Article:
Local delivery celebrates PJ Library milestone
Livingston girl given three millionth book by program founder
Marcie Greenfield Simons, director of PJ Library, reads Noah’s Swim-a-Thon to Jordana Goldstein of Livingston, who had just received the three millionth PJ Library book. Harold Grinspoon, whose foundation created the program, sits with them.
Photos by Johanna Ginsberg
June 6, 2012
On May 30, Harold Grinspoon rang the doorbell of the Goldstein family in Livingston and handed Jordana, five, a copy of Noah’s Swim-a-Thon as her parents, Cindy and Neil, and her eight-year-old brother, Ryan, looked on.
The white-haired Grinspoon, a real estate mogul and philanthropist from western Massachusetts, is not usually in the delivery business. But last month’s visit to MetroWest marked the three millionth book given away by PJ Library, the Jewish family outreach program that he founded in December 2005.
PJ Library, a program of the Harold Grinspoon Foundation in partnership with local Jewish communities, provides free monthly mailings of Jewish-themed books and CDs to Jewish families, preschools, and camps.
Close to 2,600 families participate locally, where PJ Library was introduced in 2008. It is run through the Partnership for Jewish Learning and Life and underwritten by United Jewish Communities of MetroWest NJ. The area is one of 178 communities participating in the PJ Library program around the country.
“We were thrilled to get the phone call telling us someone in our community would get this honor,” said Joan Bronspiegel Dickman, the Partnership’s director of early childhood and family engagement. Her team chose the Goldstein family randomly from those who come regularly to PJ Library programs, like reading circles and workshops.
“We’re so excited, Jordana in particular,” Cindy told NJJN as her house filled up with program funders, organizers, and even Ann Kofksy, the author and illustrator of Noah’s Swim-a-Thon. “We loved PJ Library with Ryan, and when he aged out we continued with Jordana. It’s such a special thing.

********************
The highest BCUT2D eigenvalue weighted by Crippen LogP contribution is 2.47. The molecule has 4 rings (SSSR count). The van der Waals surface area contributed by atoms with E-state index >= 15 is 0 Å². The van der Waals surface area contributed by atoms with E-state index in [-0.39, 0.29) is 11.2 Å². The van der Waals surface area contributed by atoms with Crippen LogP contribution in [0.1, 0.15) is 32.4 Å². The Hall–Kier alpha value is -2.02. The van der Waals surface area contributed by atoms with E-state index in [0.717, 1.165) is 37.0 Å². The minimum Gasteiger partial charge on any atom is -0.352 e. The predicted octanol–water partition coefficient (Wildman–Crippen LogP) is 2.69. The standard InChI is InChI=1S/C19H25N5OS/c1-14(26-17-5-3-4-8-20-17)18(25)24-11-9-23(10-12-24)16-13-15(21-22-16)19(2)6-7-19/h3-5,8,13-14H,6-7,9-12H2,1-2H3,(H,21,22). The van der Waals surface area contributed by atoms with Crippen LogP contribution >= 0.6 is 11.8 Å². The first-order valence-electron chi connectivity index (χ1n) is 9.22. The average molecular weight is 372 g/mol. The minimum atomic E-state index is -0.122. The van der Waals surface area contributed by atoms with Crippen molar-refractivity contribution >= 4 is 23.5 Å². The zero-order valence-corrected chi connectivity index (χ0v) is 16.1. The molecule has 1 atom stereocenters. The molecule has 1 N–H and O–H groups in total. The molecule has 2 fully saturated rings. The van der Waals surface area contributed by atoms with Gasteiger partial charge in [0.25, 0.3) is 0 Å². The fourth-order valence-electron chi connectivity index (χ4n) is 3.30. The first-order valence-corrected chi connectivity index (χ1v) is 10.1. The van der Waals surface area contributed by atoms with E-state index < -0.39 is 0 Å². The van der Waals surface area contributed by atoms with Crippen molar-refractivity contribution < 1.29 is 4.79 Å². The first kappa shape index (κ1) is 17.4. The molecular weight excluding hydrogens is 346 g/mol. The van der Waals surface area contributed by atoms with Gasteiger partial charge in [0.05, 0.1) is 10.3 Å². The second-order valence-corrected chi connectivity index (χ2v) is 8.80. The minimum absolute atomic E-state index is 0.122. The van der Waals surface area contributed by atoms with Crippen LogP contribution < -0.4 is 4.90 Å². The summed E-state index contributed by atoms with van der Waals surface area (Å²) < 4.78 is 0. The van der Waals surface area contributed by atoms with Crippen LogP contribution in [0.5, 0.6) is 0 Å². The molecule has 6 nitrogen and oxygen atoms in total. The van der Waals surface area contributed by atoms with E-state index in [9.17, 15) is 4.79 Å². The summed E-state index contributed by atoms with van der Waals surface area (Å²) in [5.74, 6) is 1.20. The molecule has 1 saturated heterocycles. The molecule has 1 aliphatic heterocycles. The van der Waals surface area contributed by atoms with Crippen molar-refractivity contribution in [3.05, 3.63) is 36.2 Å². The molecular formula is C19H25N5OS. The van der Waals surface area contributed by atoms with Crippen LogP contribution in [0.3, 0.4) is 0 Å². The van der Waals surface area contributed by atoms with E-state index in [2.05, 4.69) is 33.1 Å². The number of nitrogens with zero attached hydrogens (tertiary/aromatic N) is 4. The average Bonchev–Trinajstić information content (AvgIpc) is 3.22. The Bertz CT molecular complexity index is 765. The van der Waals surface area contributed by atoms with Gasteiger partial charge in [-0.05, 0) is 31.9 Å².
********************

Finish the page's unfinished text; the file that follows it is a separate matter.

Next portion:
“We’re fairly connected to Judaism and the community,” she said, adding that the family has belonged to Congregation Agudath Israel in Caldwell for four years, “and we’re shul-goers, but these are not the kind of books we would have sought out. We love how they combine our bedtime rituals with the Jewish calendar and the rhythms of Jewish life.”
Also on hand to witness the milestone were national PJ Library director Marcie Greenfield Simons, UJC MetroWest executive vice president Max Kleinman, Partnership director Robert Lichtman, and local PJ Library funder Paula Gottesman. A host of professionals from the organizations and Agudath Israel welcomed Grinspoon to the area and thanked him for his support.
Greenfield Simons stood with Jordana and her mom in the doorway and handed the girl a package of goodies, including a PJ Library T-shirt and a Noah’s Swim-a-Thon poster. She then guided her to the sofa in the living room, where they were joined by Grinspoon. Snuggled in together, Greenfield Simons read the book to Jordana.
The Goldstein children had a few questions for author Kofsky: What inspired her to write this particular book? How did she do the illustrations? How long did they take?
They also had a question or two for Grinspoon, like whether or not he likes summer camp, and what teams he roots for. (The Celtics, he told them.)
It didn’t take long for Jordana and Grinspoon to wander over to the coffee table where a pile of PJ Library books were stacked. As Grinspoon poked through the books with a smile on his face, Jordana was busy pointing out her favorites.
Kofsky remembered her reaction when she was told her book, about a boy at Jewish summer camp, would be part of the ceremony. “I did a little dance,” she told NJJN. She traveled from Long Island and donned a lifeguard T-shirt and whistle for the occasion, saying she works at the waterfront at a summer camp.
Asked how the MetroWest community was selected for the honor, Greenfield Simons said, “Because it’s a great PJ Library community. You have embraced the program with a fantastic engagement that takes families beyond the books.”
She added: “You understand the value of PJ as a portal to reach families and build communities.”